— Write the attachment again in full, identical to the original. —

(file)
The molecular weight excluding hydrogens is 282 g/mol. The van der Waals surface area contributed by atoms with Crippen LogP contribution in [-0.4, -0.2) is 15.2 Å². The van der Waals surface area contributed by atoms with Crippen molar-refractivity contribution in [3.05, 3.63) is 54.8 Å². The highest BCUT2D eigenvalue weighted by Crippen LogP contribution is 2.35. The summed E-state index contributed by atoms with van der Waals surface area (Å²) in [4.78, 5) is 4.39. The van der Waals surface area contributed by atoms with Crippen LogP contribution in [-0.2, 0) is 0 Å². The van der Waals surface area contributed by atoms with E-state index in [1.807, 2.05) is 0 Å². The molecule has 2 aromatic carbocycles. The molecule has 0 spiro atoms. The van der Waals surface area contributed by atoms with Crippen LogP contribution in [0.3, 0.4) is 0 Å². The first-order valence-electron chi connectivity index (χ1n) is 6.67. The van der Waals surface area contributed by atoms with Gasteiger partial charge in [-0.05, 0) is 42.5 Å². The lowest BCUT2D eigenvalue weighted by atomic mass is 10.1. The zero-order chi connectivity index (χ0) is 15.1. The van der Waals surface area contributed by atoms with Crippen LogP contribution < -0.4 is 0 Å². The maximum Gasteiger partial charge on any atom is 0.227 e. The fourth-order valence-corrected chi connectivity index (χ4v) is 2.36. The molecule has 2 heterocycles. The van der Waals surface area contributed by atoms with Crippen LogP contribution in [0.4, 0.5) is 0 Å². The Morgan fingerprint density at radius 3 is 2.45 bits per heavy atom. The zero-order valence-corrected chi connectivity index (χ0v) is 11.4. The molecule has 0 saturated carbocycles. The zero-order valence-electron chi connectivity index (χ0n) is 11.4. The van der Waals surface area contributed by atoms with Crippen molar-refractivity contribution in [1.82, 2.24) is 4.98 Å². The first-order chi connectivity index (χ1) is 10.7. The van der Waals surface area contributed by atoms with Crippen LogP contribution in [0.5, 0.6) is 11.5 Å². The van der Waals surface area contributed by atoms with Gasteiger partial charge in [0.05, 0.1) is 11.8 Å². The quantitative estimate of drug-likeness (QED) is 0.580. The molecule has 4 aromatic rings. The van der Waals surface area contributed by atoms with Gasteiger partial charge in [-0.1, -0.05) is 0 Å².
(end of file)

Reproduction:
The molecular weight excluding hydrogens is 282 g/mol. The van der Waals surface area contributed by atoms with Crippen LogP contribution in [-0.4, -0.2) is 15.2 Å². The van der Waals surface area contributed by atoms with Crippen molar-refractivity contribution in [3.05, 3.63) is 54.8 Å². The highest BCUT2D eigenvalue weighted by Crippen LogP contribution is 2.35. The summed E-state index contributed by atoms with van der Waals surface area (Å²) in [4.78, 5) is 4.39. The van der Waals surface area contributed by atoms with Crippen LogP contribution in [-0.2, 0) is 0 Å². The van der Waals surface area contributed by atoms with E-state index in [1.807, 2.05) is 0 Å². The molecule has 2 aromatic carbocycles. The molecule has 0 spiro atoms. The van der Waals surface area contributed by atoms with Crippen LogP contribution in [0.3, 0.4) is 0 Å². The first-order valence-electron chi connectivity index (χ1n) is 6.67. The van der Waals surface area contributed by atoms with Gasteiger partial charge in [-0.05, 0) is 42.5 Å². The lowest BCUT2D eigenvalue weighted by atomic mass is 10.1. The zero-order chi connectivity index (χ0) is 15.1. The van der Waals surface area contributed by atoms with Crippen LogP contribution < -0.4 is 0 Å². The maximum Gasteiger partial charge on any atom is 0.227 e. The fourth-order valence-corrected chi connectivity index (χ4v) is 2.36. The molecule has 2 heterocycles. The van der Waals surface area contributed by atoms with Crippen LogP contribution in [0.4, 0.5) is 0 Å². The Morgan fingerprint density at radius 3 is 2.45 bits per heavy atom. The zero-order valence-corrected chi connectivity index (χ0v) is 11.4. The molecule has 0 saturated carbocycles. The zero-order valence-electron chi connectivity index (χ0n) is 11.4. The van der Waals surface area contributed by atoms with Crippen molar-refractivity contribution in [1.82, 2.24) is 4.98 Å². The first-order chi connectivity index (χ1) is 10.7. The van der Waals surface area contributed by atoms with Crippen LogP contribution in [0.5, 0.6) is 11.5 Å². The van der Waals surface area contributed by atoms with Gasteiger partial charge in [0.05, 0.1) is 11.8 Å². The quantitative estimate of drug-likeness (QED) is 0.580. The molecule has 4 aromatic rings. The van der Waals surface area contributed by atoms with Gasteiger partial charge in [-0.1, -0.05) is 0 Å².